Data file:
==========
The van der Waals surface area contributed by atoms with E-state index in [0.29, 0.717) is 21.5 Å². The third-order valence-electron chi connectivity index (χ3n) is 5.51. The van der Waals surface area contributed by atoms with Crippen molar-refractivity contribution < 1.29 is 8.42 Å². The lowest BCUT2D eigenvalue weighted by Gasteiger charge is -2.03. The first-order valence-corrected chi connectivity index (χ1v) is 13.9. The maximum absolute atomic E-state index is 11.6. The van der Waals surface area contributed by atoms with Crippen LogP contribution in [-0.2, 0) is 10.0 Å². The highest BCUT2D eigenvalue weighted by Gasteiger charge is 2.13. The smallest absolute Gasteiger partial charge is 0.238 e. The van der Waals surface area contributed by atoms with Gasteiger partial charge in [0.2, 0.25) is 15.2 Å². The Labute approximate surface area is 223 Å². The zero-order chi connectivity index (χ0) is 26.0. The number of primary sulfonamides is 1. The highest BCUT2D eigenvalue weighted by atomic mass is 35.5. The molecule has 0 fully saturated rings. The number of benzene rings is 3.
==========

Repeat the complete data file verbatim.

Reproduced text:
The van der Waals surface area contributed by atoms with E-state index in [0.29, 0.717) is 21.5 Å². The third-order valence-electron chi connectivity index (χ3n) is 5.51. The van der Waals surface area contributed by atoms with Crippen molar-refractivity contribution < 1.29 is 8.42 Å². The lowest BCUT2D eigenvalue weighted by Gasteiger charge is -2.03. The first-order valence-corrected chi connectivity index (χ1v) is 13.9. The maximum absolute atomic E-state index is 11.6. The van der Waals surface area contributed by atoms with Crippen LogP contribution in [-0.2, 0) is 10.0 Å². The highest BCUT2D eigenvalue weighted by Gasteiger charge is 2.13. The smallest absolute Gasteiger partial charge is 0.238 e. The van der Waals surface area contributed by atoms with Gasteiger partial charge in [0.2, 0.25) is 15.2 Å². The Labute approximate surface area is 223 Å². The zero-order chi connectivity index (χ0) is 26.0. The number of primary sulfonamides is 1. The highest BCUT2D eigenvalue weighted by atomic mass is 35.5. The molecule has 0 fully saturated rings. The number of benzene rings is 3.